Large unpaid debts and continuing defaults by borrowers require the banks and financial institutions to initiate proceedings for recovery of dues against the principal borrowers as well as the guarantors under various legislations and forums, including the Securitization and Reconstruction of Financial Assets and Enforcement of Security Interest Act, 2002 for enforcement of security against the guarantors and under the Recovery of Debts Due to Banks and Financial Institutions Act, 1993 before the Debt Recovery Tribunals for recovery of debt against the guarantors. The Insolvency and Bankruptcy Code, which came into force on December 1, 2016, as a consolidated legislation to deal with insolvent and bankrupt persons, both natural and artificial, is also assisting the financial institutions to initiate corporate debt resolution process against guarantors.

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More Questions for Foreign NGOs/NPOs – FEMA Amendments

The Reserve Bank of India (RBI) on August 31, 2018 notified the Foreign Exchange Management (Establishment in India of a branch office or liaison office or a project office or any other place of business) (Amendment) Regulations, 2018 (Amendment Regulations).

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Payment of Gratuity to Teachers

The Hon’ble Supreme Court in its recent judgment pronounced on January 7, 2019 in the case of Birla Institute of Technology vs. State of Jharkhand [Civil Appeal No. 2530 of 2012] (“BIT Case”), has endorsed its earlier view taken in the case of Ahmadabad Pvt. Primary Teachers Association vs. Administrative Officer and Others [(2004) 1 SCC 755] (“APPTA Case”) that teachers are not employees for the purposes of Payment of Gratuity Act, 1972 (“PG Act”).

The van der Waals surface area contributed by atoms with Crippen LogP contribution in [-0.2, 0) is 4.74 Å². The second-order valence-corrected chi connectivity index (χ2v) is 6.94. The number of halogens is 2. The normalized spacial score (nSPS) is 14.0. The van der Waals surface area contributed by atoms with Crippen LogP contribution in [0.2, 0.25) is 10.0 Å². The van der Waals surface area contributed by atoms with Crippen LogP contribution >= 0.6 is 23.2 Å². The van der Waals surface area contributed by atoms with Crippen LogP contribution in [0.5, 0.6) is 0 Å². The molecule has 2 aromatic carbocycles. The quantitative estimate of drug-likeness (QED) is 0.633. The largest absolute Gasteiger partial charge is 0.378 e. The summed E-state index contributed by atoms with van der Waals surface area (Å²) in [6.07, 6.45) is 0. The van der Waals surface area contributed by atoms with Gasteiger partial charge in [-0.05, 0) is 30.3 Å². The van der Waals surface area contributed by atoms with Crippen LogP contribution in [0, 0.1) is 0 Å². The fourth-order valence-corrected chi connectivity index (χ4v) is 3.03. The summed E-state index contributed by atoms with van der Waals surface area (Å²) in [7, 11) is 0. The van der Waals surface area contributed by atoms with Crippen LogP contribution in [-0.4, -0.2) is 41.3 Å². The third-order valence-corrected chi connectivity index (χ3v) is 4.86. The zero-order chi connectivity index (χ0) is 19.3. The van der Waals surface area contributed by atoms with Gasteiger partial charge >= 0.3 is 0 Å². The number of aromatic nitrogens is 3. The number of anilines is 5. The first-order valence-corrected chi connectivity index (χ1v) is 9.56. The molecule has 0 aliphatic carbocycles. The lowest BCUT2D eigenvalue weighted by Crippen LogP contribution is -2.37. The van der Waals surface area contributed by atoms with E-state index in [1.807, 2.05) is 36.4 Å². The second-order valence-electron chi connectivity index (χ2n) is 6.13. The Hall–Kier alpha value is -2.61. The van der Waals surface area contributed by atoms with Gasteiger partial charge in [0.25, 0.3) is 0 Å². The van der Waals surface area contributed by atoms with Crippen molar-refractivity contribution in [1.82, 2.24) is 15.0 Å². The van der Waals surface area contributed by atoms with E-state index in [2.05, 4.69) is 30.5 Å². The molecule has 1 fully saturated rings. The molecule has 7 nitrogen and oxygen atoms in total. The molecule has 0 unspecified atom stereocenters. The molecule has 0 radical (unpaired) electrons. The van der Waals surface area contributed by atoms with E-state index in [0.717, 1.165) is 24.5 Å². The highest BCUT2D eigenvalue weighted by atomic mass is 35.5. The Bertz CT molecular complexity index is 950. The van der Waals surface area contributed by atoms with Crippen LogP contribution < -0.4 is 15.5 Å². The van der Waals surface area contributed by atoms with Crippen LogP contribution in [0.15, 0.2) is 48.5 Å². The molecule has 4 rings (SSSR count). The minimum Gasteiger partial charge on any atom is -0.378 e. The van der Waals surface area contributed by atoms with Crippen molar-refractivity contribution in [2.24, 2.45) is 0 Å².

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GDPR Compliances by Indian Companies – A Brief Overview

The introduction of European Union’s (“EU”) regulations on protection of natural persons with regard to processing of personal data and free movement of such data (“GDPR”) has brought on certain significant implications on Indian entities processing personal data of EU Residents. Basically, since GDPR has extra-territorial application and applies to processing of personal data of EU residents even by entities situated outside EU, Indian entities who are acting as either a ‘controller’ (i.e. the person who determines the purposes and means of the processing of data) or a ‘processor’ (i.e. the person who processes the personal data on behalf of the controller), of personal data of persons of EU, in relation to offering of goods or services to such persons or monitoring their behaviour in so far as it takes place within EU, become subject to GDPR.

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Risks Mitigation Strategies under a Merger & Acquisition Transaction

Mergers and Acquisitions (“M&A”) are one of the most preferred methods for inorganic growth of businesses. However, M&As can go wrong due to various reasons: overenthusiasm about unquantifiable strategic benefits of the deal resulting in over valuation of the acquired company; post deal integration issues in systems, processes, human resources leading to lack of synergies; mismatch between vision and operating strategies of the new and old managers; undisclosed/unexpected liabilities or claims causing a dent in the benefits of the M&A, etc.

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Ever-Greening of Loans and Bad Debts – RBI’S Stand and its Implications

The Reserve Bank of India (“RBI”) has time and again, in its directions, reports and Master Circulars, reiterated that banks should not indulge in ever-greening of its loans. RBI strongly frowns upon the practice of ever-greening of bad debts where banks so as to avoid classifying their accounts as non-performing assets (NPAs) (which requires higher provisioning and ultimately affects the profitability of banks), extend more loans to debt-ridden companies to repay their old loans with such banks, much to the detriment of the interest of the stakeholders and general public interest.